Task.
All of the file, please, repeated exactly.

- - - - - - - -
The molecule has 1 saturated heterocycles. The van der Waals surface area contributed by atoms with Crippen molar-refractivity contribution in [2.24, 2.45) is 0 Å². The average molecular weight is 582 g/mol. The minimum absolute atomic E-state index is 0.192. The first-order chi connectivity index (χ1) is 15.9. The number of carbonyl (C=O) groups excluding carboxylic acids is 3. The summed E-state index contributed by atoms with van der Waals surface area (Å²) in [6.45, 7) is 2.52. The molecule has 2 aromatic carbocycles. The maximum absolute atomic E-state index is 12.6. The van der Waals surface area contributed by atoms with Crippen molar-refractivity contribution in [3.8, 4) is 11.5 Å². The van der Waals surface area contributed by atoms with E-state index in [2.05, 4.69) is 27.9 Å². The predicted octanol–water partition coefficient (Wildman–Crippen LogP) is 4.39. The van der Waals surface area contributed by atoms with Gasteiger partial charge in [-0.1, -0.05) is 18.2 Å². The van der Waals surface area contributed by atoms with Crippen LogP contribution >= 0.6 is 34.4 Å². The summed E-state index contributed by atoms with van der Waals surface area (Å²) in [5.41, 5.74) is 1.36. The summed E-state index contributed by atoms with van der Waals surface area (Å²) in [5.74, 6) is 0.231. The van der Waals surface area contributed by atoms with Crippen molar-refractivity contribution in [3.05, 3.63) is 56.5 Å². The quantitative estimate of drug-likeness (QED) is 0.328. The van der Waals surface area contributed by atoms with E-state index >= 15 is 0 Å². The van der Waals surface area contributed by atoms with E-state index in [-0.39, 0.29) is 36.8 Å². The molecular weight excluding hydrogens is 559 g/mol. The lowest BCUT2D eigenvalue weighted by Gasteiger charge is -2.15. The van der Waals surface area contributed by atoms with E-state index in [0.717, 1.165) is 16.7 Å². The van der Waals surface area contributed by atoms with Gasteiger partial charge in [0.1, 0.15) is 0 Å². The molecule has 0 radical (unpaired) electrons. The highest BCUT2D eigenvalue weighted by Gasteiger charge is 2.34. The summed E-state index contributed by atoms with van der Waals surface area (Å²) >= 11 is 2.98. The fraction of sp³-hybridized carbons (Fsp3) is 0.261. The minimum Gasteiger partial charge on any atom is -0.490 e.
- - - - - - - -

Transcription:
The molecule has 1 saturated heterocycles. The van der Waals surface area contributed by atoms with Crippen molar-refractivity contribution in [2.24, 2.45) is 0 Å². The average molecular weight is 582 g/mol. The minimum absolute atomic E-state index is 0.192. The first-order chi connectivity index (χ1) is 15.9. The number of carbonyl (C=O) groups excluding carboxylic acids is 3. The summed E-state index contributed by atoms with van der Waals surface area (Å²) in [6.45, 7) is 2.52. The molecule has 2 aromatic carbocycles. The maximum absolute atomic E-state index is 12.6. The van der Waals surface area contributed by atoms with Crippen molar-refractivity contribution in [3.8, 4) is 11.5 Å². The van der Waals surface area contributed by atoms with E-state index in [2.05, 4.69) is 27.9 Å². The predicted octanol–water partition coefficient (Wildman–Crippen LogP) is 4.39. The van der Waals surface area contributed by atoms with Gasteiger partial charge in [-0.1, -0.05) is 18.2 Å². The van der Waals surface area contributed by atoms with Crippen LogP contribution >= 0.6 is 34.4 Å². The summed E-state index contributed by atoms with van der Waals surface area (Å²) in [5.41, 5.74) is 1.36. The summed E-state index contributed by atoms with van der Waals surface area (Å²) in [5.74, 6) is 0.231. The van der Waals surface area contributed by atoms with Crippen molar-refractivity contribution in [3.05, 3.63) is 56.5 Å². The quantitative estimate of drug-likeness (QED) is 0.328. The van der Waals surface area contributed by atoms with E-state index >= 15 is 0 Å². The van der Waals surface area contributed by atoms with E-state index in [-0.39, 0.29) is 36.8 Å². The molecular weight excluding hydrogens is 559 g/mol. The lowest BCUT2D eigenvalue weighted by Gasteiger charge is -2.15. The van der Waals surface area contributed by atoms with E-state index in [0.717, 1.165) is 16.7 Å². The van der Waals surface area contributed by atoms with Gasteiger partial charge in [0.1, 0.15) is 0 Å². The molecule has 0 radical (unpaired) electrons. The highest BCUT2D eigenvalue weighted by Gasteiger charge is 2.34. The summed E-state index contributed by atoms with van der Waals surface area (Å²) >= 11 is 2.98. The fraction of sp³-hybridized carbons (Fsp3) is 0.261. The minimum Gasteiger partial charge on any atom is -0.490 e.